Steven believes the key to winning over clients is listening. “At the end of the day, that's really what won the project. It's all about listening to the client's desires and needs, and placing that above all else, and providing a solution.”

In this case, the client had a very specific style she wanted. Federal-style architecture was popular in the New England states between 1780 and 1830. Steven says, “Landscapes in that era were very formal. So think cobblestones, boxwoods and straight lines, burning bush hedges.”

The 3-post pergola is a mortise and tenon (post and beam) construction. This intimate area was placed away from the main patio.

The challenge was to 1st, to become knowledgeable in the specifics of the Federal style, and 2nd, to determine exactly what the client wanted within that style. “The client knew the style well. It put us out of our comfort zone in that it was really the first large design that we had in that style. We spent hours and hours and hours working through the design and showing her samples of pavers.”

You can’t over-communicate
GoldGlo was brought into the project after the house was framed up. “We were still able to work with the builder on thresholds, landings, steps, things like that. On large projects like this, we want to be involved as early as possible, preferably when the client is designing the home.”

The house was framed up, but still very much under construction. Steven says, “We were working simultaneously with the crew laying the brick and the crew installing the wood molding, soffit, fascia and gutters and everybody else on site. It's always a challenge on large projects, and you need a really good project manager in place to try to set it up for maximum efficiency for not only yourself, but everybody else that's also trying to earn a living on the project.”

“We try to over-communicate. It definitely takes constant communication, and it takes shifting gears mid-way and doing things in a different order than you planned. We were able to work with everybody.”

You can’t over-plan
Steven says detailed advance planning is the other key to making project construction go smoothly, especially on a large project like this.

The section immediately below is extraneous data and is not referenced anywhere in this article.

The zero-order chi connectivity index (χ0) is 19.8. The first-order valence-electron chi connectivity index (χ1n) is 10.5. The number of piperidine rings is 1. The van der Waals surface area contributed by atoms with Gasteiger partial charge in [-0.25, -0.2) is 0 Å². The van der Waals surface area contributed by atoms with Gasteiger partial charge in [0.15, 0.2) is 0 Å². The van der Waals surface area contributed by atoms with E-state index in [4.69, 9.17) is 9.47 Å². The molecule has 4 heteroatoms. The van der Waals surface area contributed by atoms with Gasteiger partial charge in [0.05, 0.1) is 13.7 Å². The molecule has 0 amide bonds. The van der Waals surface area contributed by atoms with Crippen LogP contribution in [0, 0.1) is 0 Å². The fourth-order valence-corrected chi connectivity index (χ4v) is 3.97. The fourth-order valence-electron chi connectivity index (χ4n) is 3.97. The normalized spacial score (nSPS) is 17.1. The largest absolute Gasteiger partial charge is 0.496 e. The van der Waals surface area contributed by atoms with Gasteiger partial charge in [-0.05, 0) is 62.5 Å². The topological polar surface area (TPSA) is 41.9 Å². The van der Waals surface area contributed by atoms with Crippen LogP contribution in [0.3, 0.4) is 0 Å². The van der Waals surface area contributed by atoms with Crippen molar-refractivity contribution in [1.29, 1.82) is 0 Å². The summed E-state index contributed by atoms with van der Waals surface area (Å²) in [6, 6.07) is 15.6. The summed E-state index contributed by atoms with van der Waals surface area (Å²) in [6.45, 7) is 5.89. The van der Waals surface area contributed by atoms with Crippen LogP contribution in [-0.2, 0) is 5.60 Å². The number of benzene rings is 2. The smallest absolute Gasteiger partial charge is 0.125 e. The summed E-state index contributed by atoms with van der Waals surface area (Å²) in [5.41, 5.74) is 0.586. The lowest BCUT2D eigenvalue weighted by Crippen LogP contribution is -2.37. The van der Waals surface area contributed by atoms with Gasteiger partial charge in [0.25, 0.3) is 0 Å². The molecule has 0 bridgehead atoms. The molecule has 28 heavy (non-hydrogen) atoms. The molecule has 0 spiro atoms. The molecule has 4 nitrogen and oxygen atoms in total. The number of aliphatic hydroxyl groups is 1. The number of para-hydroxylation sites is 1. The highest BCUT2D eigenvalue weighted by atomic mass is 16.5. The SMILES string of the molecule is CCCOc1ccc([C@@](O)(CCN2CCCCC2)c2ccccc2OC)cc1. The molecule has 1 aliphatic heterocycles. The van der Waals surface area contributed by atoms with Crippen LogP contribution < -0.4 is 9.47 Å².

“We didn't really run into much that we hadn't planned for. We put so much time and thought into pre-planning that it helps to eliminate a lot of that. We figure out how the project will be built before we start. We set all the elevations on the property: final driveway grades, final patio grades.

“Then we hand off the project in detail to our Foremen/Project Managers. On this project, we had a hardscape phase and then a landscape phase. We brought everybody – the Design-Sales Consultant, the Project Manager and the entire crew – everybody who would be working on the hardscape phase into one room for a few hours. There will be a bunch of different sheets in the design, all the elevations, and everything gets handed off.”

“Once the crew is deployed into the field, the Foremen/Project Manager takes full ownership of the project. They take pictures at the end of each day and give a quick debrief to the Design-Sales Consultant who only occasionally goes on site to check on larger projects like this one.”

“This saves a lot of time. With our projects an average 45 minutes from our shop, we don’t need our overhead team spending a lot of time running out for little things that could be handled by the Project Manager.”

For this project, they began construction with the back patio because the masons and siding contractors were done there. Then they moved to the driveway which shut off all access to the garage. They did the front walk last because that area had been serving as the parking lot for all the contractors.

By focusing on award-winning quality, really listening to the client, good communication all the way around and detailed planning, GoldGlo satisfied a client, earned a fair profit and added another HNA Award to their mantle.

A final thought from Steven:

Awards are good for business, however, they are not the most important thing in business and life. My faith, family and friends are more important to me than winning awards. It is my prayer that I can be humble and realize that everything I have worked for on this earth is not mine. I am just a steward entrusted to take care of what I am blessed with in my short life on this earth. We can become too wrapped up in business and lose sight of what really matters. I don’t think I will look back on my life when I am in my golden years and say, I wish I would’ve spent more time at work. Work is important, but we need to maintain a good balance in life.